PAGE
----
Israel's top TV mogul reflects on the future of TV

With so much great content out there, it is an especially competitive time for producers and creators, she said.

 TADMOR ENTERTAINMENT'S Zipi Rozenblum: Today, different generations consume their entertainment through different outlets. (photo credit: YAEL KIMHI ORELLE)
TADMOR ENTERTAINMENT'S Zipi Rozenblum: Today, different generations consume their entertainment through different outlets.
(photo credit: YAEL KIMHI ORELLE)

‘It’s a golden age for viewers,” said Zipi Rozenblum, head of content for Tadmor Entertainment. Tadmor is a global television and film company, based in Israel, that brings projects to the international market and has a first-look deal with Amazon-owned MGM Studios. Rozenblum, who was formerly head of content for Keshet International, reflected in a recent interview on trends in the increasingly globalized world of television and streaming and explained why Israel will continue to shine in this arena.

Speaking from her home office, where, as often as she can, she oversees the high-stress world of television in a rural location far from the traffic jams of Tel Aviv, she said, “There is a strong competition over viewers. There’s a lot of content and [it’s] quality content. All a viewer has to do is choose.”

With so much great content out there, it is an especially competitive time for producers and creators, she said. But in spite of the intensity of the competition, Israel has maintained its position as one of the most important players on the world stage and will continue to do so, according to Rozenblum.

Israel has done so well in creating television around the world because, she said, “Israel came late to television, but when we get into something, we are always on the front line.... We have limited budgets and we have learned how to work within these limits and overcome them, that’s what makes our formats so creative and cost-effective.... We know how to create highly produced content for a whole season for the price of a pilot in other countries.”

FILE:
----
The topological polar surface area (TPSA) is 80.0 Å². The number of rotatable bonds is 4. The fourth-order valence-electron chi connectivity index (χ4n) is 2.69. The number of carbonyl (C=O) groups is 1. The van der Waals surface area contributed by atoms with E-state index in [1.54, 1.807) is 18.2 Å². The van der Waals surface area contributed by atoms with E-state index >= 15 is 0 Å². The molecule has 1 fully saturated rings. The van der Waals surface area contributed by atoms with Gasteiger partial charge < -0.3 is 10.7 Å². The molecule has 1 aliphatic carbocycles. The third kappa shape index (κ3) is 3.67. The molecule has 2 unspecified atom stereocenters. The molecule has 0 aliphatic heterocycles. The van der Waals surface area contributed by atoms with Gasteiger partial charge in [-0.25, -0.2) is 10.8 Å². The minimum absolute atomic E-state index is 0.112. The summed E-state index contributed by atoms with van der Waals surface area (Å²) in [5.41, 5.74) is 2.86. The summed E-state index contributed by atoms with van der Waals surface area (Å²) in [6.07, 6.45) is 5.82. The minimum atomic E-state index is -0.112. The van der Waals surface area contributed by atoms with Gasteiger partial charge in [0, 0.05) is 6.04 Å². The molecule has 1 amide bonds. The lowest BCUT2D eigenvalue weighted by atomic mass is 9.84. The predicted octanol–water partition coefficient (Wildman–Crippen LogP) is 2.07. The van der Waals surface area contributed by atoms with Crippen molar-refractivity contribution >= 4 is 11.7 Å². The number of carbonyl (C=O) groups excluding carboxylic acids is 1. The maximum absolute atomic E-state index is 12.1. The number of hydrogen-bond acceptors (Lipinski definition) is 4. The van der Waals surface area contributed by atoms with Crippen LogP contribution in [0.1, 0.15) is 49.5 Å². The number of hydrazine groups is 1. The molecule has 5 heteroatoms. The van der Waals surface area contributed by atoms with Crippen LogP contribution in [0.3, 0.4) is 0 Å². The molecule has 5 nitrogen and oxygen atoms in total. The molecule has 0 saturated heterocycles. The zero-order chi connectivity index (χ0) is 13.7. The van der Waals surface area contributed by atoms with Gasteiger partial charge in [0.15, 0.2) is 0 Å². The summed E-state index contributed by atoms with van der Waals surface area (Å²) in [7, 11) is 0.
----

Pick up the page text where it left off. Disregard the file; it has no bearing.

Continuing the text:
Her latest project, Hungry for Love, the first season of which is about to start filming, is a new dating format that conducts a psychological experiment linking physical and emotional hunger. The idea behind the experiment is that if people become as active in the search for love as in the preparation of their next meal, the chance they will find love increases, so there is one rule in the series: No one eats alone – if you’re hungry, go on a date.

The Netflix logo is seen on their office in Hollywood, Los Angeles, California, US July 16, 2018.  (credit: REUTERS/LUCY NICHOLSON/FILE PHOTO)The Netflix logo is seen on their office in Hollywood, Los Angeles, California, US July 16, 2018. (credit: REUTERS/LUCY NICHOLSON/FILE PHOTO)

Rozenblum said, “Launching a new format is always incredibly exciting, especially one with amazing partners.”

It is being produced by the Israeli network HOT Entertainment’s production company, HSCC, and the participants in the first season are Yarden Edri (Big Brother Israel) and Gur Arad (Ninja Warrior Israel). Stampede Ventures and Tadmor Entertainment co-own the series.

“Working with Stampede Ventures and HOT Entertainment Channel is a pleasure, and I am sure that this project is the first of many yet to come,” Rozenblum said. Hungry for Love is an example of the kind of clever concept that Israeli producers know how to create on shoestring budgets compared to Hollywood and much of the rest of the world. She has created many such highly successful formats, including Marry Me Now, where women are tasked with preparing a wedding and finding a groom in just a few days, which she developed for Armoza Formats and which was shown on OWN, the Oprah Winfrey network.